It has been a while since I posted on the blog. I find it unfortunate that this current debacle with the marketing campaign for Infinity Ward’s Modern Warfare 2 will be my first blog post in a long, long time. If you want more information on the subject I suggest you follow these links for perspective on both the developers, community, and persons effected by the kind of offensive rhetoric being brought to the forefront in this video. Vorpal Bunny Ranch, Brainy Gamer, Sarcastic Gamer, While !Finished, Developer Response. Read the rest of this entry »
I was in elation when the indie game ROM CHECK FAIL came to my attention. The premise of the title is basically mixing a dozen of classic game titles together and through a series of randomly generated mash-ups we have a mini-game. Think of it as WarioWare, Inc. but more schizophrenic and nostalgic. Like most remixes, what we have is a creation of the new from the old. I’ve talked before about remediation by transitioning through familiar mediums in order to understand newer ones. What we have here is something in between by remediating older properties in the guise to create a creatively new one. Read the rest of this entry »
I must confess, I always had hoped that Duke Nukem Forever would be released and proceed to win a Game of the Year award from numerous publications and online magazines. Sure, the development of 3D Realm’s long speculated vaporware title has been gaming’s longest running joke, but I still had faith that the studio could release a good game. Looking at their library from ten years ago, the studio along with id and Epic were one of the heavy weights of great game design and great games. Looking at the leaked animation footage from Duke Nukem Forever, the game looked like a lot of fun. Read the rest of this entry »
And with that, I have finally returned dear reader. First and foremost I would like to apologize for the drought of content on this site of late. Unlike many of my fellow university blogging cohorts, I do not have the foresight to offer the same professionalism of time management to plan out and write posts ahead of time. But I would like to thank all of you that continue to diligently return to read postings and look forward to an update on the site. Now with the summer season upon us I hope to post more regularly, frequently, and periodically for your liking. Read the rest of this entry »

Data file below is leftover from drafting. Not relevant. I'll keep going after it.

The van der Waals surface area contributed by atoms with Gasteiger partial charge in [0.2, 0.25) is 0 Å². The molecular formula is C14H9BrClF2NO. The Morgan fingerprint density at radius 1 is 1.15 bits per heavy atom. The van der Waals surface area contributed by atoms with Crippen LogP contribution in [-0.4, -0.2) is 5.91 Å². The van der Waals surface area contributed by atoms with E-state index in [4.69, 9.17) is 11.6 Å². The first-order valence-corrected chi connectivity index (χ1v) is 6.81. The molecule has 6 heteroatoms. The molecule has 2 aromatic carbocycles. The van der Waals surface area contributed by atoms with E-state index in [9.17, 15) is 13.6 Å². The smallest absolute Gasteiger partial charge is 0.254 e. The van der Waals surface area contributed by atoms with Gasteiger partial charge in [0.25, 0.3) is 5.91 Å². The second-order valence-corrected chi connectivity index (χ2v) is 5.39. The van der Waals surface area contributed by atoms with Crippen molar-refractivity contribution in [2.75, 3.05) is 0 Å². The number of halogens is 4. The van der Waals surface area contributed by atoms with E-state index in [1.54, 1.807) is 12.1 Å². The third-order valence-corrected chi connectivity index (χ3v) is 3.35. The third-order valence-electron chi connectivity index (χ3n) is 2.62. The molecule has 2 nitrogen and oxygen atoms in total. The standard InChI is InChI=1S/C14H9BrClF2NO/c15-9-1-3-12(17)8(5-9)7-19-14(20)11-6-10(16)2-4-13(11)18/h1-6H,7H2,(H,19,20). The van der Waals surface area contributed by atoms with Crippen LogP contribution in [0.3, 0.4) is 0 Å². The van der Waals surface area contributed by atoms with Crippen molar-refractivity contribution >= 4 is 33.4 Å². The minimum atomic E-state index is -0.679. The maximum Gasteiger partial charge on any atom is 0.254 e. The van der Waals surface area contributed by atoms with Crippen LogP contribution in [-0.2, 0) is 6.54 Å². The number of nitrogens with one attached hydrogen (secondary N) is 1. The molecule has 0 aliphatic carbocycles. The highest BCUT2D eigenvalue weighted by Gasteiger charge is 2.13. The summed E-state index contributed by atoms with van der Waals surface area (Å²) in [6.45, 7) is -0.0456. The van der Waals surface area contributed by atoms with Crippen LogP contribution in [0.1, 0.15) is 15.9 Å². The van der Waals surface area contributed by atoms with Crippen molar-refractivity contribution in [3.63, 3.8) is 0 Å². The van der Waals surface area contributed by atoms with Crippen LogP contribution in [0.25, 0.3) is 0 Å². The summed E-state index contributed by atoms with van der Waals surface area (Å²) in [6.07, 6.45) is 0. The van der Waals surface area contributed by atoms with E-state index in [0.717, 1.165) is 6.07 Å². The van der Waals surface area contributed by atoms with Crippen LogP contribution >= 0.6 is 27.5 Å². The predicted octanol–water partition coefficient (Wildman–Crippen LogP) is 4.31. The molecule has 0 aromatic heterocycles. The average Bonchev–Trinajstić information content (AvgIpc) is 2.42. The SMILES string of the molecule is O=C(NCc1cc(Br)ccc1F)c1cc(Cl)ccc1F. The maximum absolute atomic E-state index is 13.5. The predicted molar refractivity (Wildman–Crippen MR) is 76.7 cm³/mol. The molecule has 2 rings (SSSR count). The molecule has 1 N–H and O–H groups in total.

This will be the only time I will ever shill for this program on this blog. But I have just produced a podcast for Critical Distance. Subscription links to subscribe via iTunes as well as the cast credits and show notes will be at the website weekly as more episodes are released. So sit back and listen to many of my fellow associates that have been linked to my site. It was a shaky start but I am certain once we all get into the routine of things this will be a pantheon for intelligent conversations on a medium we all care about immensely. For now you can head over to the RSS link to listen to the podcast: http://critical-distance.mypodcast.com/rss.xml
A note before I begin this Blogs of the Round Table post, you may have noticed that there is a drought of content on this site. This was mentioned before at the beginning of this month. The main reason—aside from poor time management—is that these last weeks of April mark the final weeks of the semester. As I am preoccupied with papers, presentations, and undergraduate grading my time has become criminally limited. I will try to post at least once a week, but until mid-May I will be predisposed with other responsibilities for the coming weeks. With that in mind, let us begin this BoRT entry. Read the rest of this entry »
While attending one of my business-entertainment seminars we were on the subject of contracts, more specifically actor contracts negotiation. Basically, the discussion culminated to how actors and their agents bargain for salary ceiling and so forth. It eventually culminated to one student—possibly future industry agent—asking a question that I will now paraphrase:
Student: If say a high salary actor [insert celebrity] can bargain for $25 million in his contract for a movie, why would he decide to risk a lower salary for a less successful film?
Professor: You have to understand, actors are also artists.